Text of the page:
By Tim Dingman, Venture for America Class of 2012
I live on the 20th floor of an apartment building in downtown Detroit. When I look out my window, I see miles of city stretch out before me. The gleaming black DTE Energy tower stands tall, the tent-like bus station buzzes with the conversations of commuters, and the Motor City Casino's light-up face displays its psychedelic sequence of patterns. On a sunny summer day, there's nothing quite like it.
Upon closer examination, another feature of the city emerges: the multitude of abandoned buildings. I count three empty structures, each over ten stories tall, from my vista alone, not to mention the blocks of uninhabited homes in the distance. The first month I lived here, I watched some derelict structure burn for hours on the horizon one evening; arson is a common technique for citizens who can no longer stand the blight of the abandoned building on their blocks.
Behind the excess housing supply lies the mass exodus of people out of Detroit. At its peak in 1950, there were 1.85 million Detroiters; the figure from 2010 is just over 700,000, and the city continues to lose residents. The population hemorrhage and the mortgage crisis combined to decimate home prices, leaving some houses to sell for as little as $500.
While the situation for owners is one of excess, the situation for tenants is one of scarcity in the greater downtown area. Of the available rental units in Downtown and Midtown, two of the neighborhoods leading the Detroit renaissance, 95% were fully occupied in 2012. I had to put my name on a waiting list and paid rent for a month before even moving to Detroit just to live in my current apartment. With a recovering real estate market, a city on the rise, and a new generation ready to urbanize, the scene is set for revitalization of Detroit's core.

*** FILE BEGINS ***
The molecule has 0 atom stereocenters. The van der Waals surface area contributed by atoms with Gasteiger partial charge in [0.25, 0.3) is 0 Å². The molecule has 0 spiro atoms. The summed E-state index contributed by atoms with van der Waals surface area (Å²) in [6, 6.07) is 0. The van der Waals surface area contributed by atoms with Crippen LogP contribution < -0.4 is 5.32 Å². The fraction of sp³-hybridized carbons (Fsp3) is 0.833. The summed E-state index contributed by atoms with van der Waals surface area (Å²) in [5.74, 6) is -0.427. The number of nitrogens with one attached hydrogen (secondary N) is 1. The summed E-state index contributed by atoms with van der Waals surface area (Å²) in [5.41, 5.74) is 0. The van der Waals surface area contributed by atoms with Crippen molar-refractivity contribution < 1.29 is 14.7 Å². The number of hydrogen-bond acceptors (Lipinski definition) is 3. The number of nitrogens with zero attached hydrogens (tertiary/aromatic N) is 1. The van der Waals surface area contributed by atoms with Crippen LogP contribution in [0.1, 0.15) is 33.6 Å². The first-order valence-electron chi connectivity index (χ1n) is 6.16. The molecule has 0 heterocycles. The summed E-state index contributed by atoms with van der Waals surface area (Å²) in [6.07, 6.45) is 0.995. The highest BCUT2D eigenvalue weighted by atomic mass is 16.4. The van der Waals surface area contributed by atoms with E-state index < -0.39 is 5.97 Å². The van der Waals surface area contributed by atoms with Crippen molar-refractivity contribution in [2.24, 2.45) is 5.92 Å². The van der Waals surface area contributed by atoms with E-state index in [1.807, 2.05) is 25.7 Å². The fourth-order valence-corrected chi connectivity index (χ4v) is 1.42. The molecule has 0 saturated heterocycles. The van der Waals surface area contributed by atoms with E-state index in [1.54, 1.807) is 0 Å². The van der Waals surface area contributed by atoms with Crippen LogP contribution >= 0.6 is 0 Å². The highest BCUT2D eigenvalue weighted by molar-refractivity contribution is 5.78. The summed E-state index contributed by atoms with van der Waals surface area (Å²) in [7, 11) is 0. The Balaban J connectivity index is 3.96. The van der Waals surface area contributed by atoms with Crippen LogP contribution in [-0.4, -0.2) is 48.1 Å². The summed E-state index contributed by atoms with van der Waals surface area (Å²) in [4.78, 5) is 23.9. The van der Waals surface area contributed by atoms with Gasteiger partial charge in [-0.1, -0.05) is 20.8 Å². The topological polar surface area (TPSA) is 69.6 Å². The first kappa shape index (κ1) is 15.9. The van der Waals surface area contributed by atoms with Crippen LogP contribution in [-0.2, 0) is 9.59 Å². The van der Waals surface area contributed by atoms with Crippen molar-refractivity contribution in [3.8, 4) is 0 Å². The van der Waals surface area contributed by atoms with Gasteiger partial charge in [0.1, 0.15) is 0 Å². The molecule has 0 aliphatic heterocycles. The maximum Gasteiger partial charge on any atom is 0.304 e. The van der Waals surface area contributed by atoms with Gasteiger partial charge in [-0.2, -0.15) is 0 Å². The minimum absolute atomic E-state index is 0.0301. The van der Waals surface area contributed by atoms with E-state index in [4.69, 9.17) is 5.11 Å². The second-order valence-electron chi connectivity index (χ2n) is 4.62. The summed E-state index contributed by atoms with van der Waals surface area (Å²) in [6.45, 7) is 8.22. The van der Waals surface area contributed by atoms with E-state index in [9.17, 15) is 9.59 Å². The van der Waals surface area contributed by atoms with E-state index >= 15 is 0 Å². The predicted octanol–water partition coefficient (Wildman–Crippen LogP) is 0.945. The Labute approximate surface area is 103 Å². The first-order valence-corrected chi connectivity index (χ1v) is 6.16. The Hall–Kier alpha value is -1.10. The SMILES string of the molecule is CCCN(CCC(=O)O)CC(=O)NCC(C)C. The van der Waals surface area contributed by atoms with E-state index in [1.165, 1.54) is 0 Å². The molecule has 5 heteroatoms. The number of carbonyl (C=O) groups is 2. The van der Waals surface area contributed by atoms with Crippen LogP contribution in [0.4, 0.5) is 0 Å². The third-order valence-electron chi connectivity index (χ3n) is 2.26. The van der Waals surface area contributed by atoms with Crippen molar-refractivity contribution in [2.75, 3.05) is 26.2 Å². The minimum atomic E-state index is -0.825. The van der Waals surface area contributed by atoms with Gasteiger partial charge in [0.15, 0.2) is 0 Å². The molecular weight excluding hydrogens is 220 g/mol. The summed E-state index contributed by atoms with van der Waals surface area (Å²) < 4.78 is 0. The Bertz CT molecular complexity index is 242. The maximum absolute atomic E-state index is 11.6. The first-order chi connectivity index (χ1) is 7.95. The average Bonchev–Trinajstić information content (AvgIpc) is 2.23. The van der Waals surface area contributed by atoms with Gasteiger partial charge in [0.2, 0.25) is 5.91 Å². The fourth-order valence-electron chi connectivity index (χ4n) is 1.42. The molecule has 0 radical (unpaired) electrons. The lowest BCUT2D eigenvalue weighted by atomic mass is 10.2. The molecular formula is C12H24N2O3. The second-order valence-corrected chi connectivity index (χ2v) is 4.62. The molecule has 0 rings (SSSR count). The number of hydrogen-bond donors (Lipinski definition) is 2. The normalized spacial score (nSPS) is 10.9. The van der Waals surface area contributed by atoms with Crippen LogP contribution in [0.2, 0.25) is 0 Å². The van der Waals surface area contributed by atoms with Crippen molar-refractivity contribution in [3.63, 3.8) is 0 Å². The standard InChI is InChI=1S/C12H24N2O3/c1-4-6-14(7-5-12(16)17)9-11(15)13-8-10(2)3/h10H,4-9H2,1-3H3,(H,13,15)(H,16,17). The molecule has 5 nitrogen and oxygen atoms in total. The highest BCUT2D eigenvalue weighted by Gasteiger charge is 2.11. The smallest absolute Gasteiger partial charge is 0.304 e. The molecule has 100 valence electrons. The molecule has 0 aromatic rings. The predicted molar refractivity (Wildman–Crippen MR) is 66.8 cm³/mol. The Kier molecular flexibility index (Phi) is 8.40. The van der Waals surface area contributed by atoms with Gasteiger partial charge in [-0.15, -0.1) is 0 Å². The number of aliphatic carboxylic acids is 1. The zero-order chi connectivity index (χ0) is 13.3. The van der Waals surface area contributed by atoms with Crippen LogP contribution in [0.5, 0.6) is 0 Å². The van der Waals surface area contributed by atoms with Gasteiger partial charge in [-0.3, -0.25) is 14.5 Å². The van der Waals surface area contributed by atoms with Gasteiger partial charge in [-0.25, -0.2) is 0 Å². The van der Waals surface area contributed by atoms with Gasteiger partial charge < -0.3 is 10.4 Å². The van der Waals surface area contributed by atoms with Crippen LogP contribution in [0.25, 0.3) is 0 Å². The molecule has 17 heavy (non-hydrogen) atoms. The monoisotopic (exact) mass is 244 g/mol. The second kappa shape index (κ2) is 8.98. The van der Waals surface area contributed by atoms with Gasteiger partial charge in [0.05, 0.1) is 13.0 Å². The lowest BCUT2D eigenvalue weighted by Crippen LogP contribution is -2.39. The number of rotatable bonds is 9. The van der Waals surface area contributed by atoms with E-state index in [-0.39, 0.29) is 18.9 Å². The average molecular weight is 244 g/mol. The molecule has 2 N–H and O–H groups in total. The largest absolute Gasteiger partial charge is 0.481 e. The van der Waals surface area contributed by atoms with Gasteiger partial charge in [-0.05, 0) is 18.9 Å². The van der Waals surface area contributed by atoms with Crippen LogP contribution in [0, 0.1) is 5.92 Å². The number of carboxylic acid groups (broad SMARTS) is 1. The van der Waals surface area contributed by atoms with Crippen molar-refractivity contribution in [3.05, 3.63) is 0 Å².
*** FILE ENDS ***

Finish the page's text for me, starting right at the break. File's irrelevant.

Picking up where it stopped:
Enter Rebirth Realty.
A project founded by myself and fellow Venture For America Fellows Max Nussenbaum and Scott Lowe, Rebirth Realty aims to rebuild Detroit's neighborhoods, one house at a time. In conjunction with VFA Innovation Fund, we are running a crowdfunding campaign to raise capital for the purchase of an abandoned house at 730 Virginia Park Street. Located in the greater downtown neighborhood of New Center, Virginia Park is a shining example of the transformation of a community through home rehabilitation. Several homeowners have turned a row of dilapidated structures into homes for responsible and involved tenants.
Once we acquire the house, we'll restore it to its former beauty, then rent the house to VFA Fellows, caring residents who will take an active role in the community. For any restoration to happen, though, we need your help.
After a fire in 1805 destroyed most of what was then the Detroit settlement, the citizens rebuilt the town from the ground up. In honor of that event, the city's motto is "Speramus Meliora; Resurget Cineribus." Translated from Latin, it reads: "We Hope For Better Things; It Shall Rise From the Ashes." The same spirit of perseverance exists here today.
To support Rebirth Realty you can visit their RocketHub campaign, or share their project through Twitter or Facebook. All funds go towards the purchase and rehabilitation of the 730 Virginia Park St., and there are rewards for supporters.